Wednesday, October 30, 2013

Controlling Looper Caterpillars in your Garden

My dad has had a beating lately with some carcinomas removed and then he picked up a nasty gastro virus in hospital that knocked him, and then his wife, for six. It's times like this I wish we lived a little closer.

Anyway throughout all that drama he also sent me the following blog post on how to control Looper Caterpillars in your garden. Those little green pests that have me singing Inch Worm when I spot them (and just before my chickens get a snack!)

So it's over to my lovely, clever dad, Mike.


How to control Looper Caterpillars
Looper Caterpillar - photo credit Lee Ruth

When I worked for a major agricultural chemical company ten years ago, the company ran a world-wide competition for its staff to invent new trade names for future products.  I devised 500 names of which four were selected for use.

One name, not selected, was Toobrix which was included as a joke based on the old adage that the easiest way to kill a cockroach was to squash it between two bricks.

The point of this story is to emphasise that insect pest control in the home garden can be done quite effectively by closely watching your plants and squashing or removing the culprits doing damage.

Most often no nasty chemicals are needed!


How to control Looper Caterpillars in your garden
Photo credit

At the moment (spring in Australia), herbs in pots or small beds are being eaten by looper caterpillars and a lot of leaf can disappear overnight.  Particularly vulnerable are parsley, mint, thyme and basil; but any leafy plant can be attacked.

So, as soon as you have time, put on your reading glasses, if required, and turn back the leaves and stems of your herbs.  First thing to notice is stems without leaves.  Under remaining leaves and down the stems you should find the caterpillars which will be the same colour as the plant – a smooth translucent green.  On parsley they will align themselves with the stem to become camouflaged.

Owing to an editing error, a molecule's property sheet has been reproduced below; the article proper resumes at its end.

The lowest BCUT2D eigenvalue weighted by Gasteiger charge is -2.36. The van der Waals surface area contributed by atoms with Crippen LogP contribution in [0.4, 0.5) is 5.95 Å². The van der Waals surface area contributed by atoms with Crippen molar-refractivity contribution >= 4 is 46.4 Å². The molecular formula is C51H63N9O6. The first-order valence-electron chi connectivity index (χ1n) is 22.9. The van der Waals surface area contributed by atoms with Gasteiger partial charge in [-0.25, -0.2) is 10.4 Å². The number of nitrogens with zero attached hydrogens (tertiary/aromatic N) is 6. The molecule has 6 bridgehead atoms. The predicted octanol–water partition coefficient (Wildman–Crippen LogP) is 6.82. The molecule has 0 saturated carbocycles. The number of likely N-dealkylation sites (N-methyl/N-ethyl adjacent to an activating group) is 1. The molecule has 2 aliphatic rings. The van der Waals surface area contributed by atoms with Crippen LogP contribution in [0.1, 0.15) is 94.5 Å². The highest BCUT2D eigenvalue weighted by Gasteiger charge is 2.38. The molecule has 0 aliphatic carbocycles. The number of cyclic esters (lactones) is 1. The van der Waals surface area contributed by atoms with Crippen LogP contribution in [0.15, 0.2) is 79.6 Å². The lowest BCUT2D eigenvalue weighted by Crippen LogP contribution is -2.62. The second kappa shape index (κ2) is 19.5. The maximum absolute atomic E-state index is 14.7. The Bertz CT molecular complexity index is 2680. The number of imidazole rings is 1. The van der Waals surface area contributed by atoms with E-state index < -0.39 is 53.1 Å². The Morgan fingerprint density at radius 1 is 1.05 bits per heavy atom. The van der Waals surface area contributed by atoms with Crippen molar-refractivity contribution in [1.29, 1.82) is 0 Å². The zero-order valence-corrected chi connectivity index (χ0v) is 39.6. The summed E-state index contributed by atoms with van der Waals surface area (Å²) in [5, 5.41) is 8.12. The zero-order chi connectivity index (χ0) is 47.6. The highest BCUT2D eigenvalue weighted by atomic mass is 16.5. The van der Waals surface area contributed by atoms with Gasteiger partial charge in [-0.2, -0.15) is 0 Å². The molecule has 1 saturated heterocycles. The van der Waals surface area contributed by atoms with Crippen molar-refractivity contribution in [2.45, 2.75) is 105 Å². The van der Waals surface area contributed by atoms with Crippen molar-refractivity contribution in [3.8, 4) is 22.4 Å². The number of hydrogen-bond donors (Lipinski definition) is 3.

Apart from missing leaves, or holes in leaves as on basil, another sign of the presence of these caterpillars is small black droppings.  The looper caterpillars are called such because they move with a looping action, moving their back feet to the front feet causing a loop, then extending forward with their front feet.  They start off quite small and grow to about 3 cm in length.
Once you have seen one, pick it off with your fingers (they are not harmful) and squash it or feed it to your chooks.  Keep looking because the chances are there will be more.  This procedure should be repeated daily.  There are also insecticide sprays which are effective against loopers – ask at your garden store.



Thanks Dad! 


 Also thanks to Lee Ruth for the beautiful photo of the looper caterpillar. I wrote to Lee to ask permission to use the photograph and we had a little email exchange about the usefulness of insects in your garden. Lee said "Hopefully, you will mention (in your blog about garden pests), that many (if not most) insects are beneficial. The indiscriminate use of pesticides is not recommended nor useful."
I could not agree more!

See more of Lee Ruth's images (almost 900 of them) posted at Renderosity.com. Most are of insects and/or common wildlife Lee has found on 25 acres of Northeast Texas mixed woodlands.

Read the other posts my dad has written

How to control scale on citrus trees

Growing a vegetable and herb garden in awkward spaces

1 comment:

  1. I just ordered some Neem oil, to be diluted and sprayed on my Bougainvillea to control these. It's supposed to be non-toxic at one teaspoon per gal of water and some dish-washing liquid. ;)

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